So far, none of my exes live in Texas. It would appear, however, that a good number of them live on Bumble. When you go to a school like ULV, though, dating gets weird. Hardly anyone actually gets (or stays) together because everyone knows everything about everyone else. It’s like we’re all Taylor Swift or something. My point is that I got bored and downloaded Bumble and I swear, everyone on there that I already know is the ex-almost-boyfriend of someone I know. You can take the girls out of La Verne, but you clearly cannot take La Verne out of the girls. This weird phenomenon of seeing someone you know and/or have dated feels so awkward because now they know you have a Bumble. But so do they! It’s funny, right? You should probably swipe right and acknowledge it, right? And sometimes you match and laugh about it, exchange a few messages, move on. Sometimes they don’t and you get the satisfaction of being like well, this guy is clearly still not over himself, move on. It makes you wonder, though. How has adapting to the mess that is the dating pool at La Verne affected our ability to “find a mate,” as my dad loves to put it? Every now and then I’ll meet a cute, nice guy, about whom I know nothing about, and I don’t even know what to do with myself. [Enter Bumble]The irony is that I have zero intentions on actually meeting any of these boys. I’m more than a little skeptical of these things. We all had our Tinder phase, and one of my best friends actually met the love of her life on there (gag), but it definitely isn’t something for me. Meeting boys in the real actual world isn’t really something for me either, but that’s beside the point. Tinder was aggressive. Every guy you swipe right is a match and feeds you some disgusting line and you delete the app a week later with a slight ego boost. You probably download it again in a few months when you have the stomach flu and need to feel pretty. Even if you go on a couple dates with a couple nice boys, it’s still Tinder, you know?
Bumble is a little different. At least half the guys have a profile of male model shots, one with a puppy or baby, one with their mom, their job description says “Entrepreneur” or “CFO” (at 23. I’m so sure.) and their bio says something like “6’2 if it matters, Newps CA. Into fitness and IPAs. That’s my nephew, not my kid. Let’s go an adventure. (Insert handful of emojis)” and you’re skeptical but also like, whatever. So you swipe right and they don’t always immediately match, which is weirdly satisfying. When they do match, you have to send the first message but you don’t like lines so you say some generic greeting, unless they have a dog you can gush over first. Send a few messages, move on, delete the app.
Why is this even mildly enjoyable? My theory is that it’s probably because it is so unlike meeting people in the real world. You don’t get a synopsis of how they decide to present themselves or a handful of carefully cultivated profile shots for you to judge (Is this picture where I can barely see anything about you other than that you’re surrounded by girls way hotter than me supposed to make me like you? If one of the guys in your prof pics has abs, shouldn’t it probably be you? Do you even own any shirts, or do they just spontaneously fall off when cameras are around?) and you definitely don’t get the safety net of knowing if someone is attracted to you before you talk to them. It takes essentially all of the aspects about dating that actually matter out of the process. The putting yourself out there. The awkwardness. The having to ask questions. It’s fascinating, honestly.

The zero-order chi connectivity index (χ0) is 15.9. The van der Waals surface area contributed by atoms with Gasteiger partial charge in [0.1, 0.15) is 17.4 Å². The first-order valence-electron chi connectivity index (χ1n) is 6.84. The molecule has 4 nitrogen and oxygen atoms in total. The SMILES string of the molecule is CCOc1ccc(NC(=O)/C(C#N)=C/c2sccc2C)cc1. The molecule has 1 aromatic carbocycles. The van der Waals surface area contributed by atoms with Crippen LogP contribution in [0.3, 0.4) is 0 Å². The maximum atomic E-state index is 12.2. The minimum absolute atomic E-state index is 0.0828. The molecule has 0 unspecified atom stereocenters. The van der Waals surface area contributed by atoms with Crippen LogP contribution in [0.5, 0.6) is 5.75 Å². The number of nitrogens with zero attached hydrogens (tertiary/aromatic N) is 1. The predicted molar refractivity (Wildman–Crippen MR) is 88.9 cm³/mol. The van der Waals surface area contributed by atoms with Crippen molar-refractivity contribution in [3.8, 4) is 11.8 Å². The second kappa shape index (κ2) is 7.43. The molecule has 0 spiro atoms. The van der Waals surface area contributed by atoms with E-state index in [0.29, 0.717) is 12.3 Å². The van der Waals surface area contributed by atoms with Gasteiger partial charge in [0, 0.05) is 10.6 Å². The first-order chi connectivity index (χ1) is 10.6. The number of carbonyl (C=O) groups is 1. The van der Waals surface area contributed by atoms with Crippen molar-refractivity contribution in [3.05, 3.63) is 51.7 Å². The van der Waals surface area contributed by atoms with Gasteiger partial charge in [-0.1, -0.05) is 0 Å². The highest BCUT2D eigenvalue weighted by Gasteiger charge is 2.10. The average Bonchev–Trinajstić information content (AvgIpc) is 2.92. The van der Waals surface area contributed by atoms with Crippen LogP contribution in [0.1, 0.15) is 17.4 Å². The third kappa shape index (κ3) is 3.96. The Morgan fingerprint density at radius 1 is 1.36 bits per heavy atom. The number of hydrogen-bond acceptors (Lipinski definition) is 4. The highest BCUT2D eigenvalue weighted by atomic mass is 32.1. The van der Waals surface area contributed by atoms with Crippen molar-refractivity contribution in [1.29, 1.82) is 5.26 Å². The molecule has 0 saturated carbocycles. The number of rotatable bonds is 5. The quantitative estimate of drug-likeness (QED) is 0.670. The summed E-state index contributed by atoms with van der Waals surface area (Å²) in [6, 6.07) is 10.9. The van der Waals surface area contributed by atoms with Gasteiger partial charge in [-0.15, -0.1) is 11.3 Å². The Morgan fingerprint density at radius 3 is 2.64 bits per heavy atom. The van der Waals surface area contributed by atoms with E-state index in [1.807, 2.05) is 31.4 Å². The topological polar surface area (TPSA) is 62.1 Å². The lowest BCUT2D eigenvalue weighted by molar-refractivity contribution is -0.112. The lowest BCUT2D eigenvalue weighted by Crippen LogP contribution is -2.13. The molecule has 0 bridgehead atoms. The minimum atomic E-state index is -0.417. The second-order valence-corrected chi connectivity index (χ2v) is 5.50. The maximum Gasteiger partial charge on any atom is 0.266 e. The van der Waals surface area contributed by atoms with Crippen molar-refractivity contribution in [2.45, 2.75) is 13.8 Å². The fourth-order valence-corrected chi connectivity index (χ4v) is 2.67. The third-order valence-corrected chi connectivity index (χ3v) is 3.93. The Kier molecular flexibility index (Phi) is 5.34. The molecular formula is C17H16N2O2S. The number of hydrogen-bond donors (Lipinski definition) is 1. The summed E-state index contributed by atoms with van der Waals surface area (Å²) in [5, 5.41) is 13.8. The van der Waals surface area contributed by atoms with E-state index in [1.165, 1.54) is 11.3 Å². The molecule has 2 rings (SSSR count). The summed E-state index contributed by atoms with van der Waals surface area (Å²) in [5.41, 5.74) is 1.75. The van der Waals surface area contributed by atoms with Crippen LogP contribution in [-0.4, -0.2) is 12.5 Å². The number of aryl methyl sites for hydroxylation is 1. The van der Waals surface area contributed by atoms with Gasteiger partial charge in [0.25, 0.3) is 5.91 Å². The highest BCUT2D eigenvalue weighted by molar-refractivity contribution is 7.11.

And this is all fine. It’s funny and we’re young(ish) and dumb so whatever forever. But it got me thinking about what an accurate dating profile would look like.
Tabitha, 22 Writing Tutor/Dancing Waitress-University of La Verne 2016 Location-Norco Info– I know more than anyone would care to know about the English language, am definitely allergic to the dessert you want to split, live with my parents even though I have a degree, work every single day, work out sometimes kind of, emotional baggage, adorable lisp that I’m actually super self-conscious about, will definitely like my sorority sisters more than I like you, probably the funniest person you will ever meet, consistently late. In college, I was the one you could count on finding in the library. In high school, I was both a prom princess and apparently so unlikely to find a date to prom that my Dad felt the need to suggest I take my brother. Your every move will be documented in a group text and months after you break up with me/decide to never speak to me again, I’ll probably write a short story about you, which will probably be published because I’m awesome. Meanwhile, you will definitely still be finding curly red hairs in your car, bathroom, and every piece of clothing you own. So you could say I’m the kind of girl that sticks around. I think I’m a pretty good time.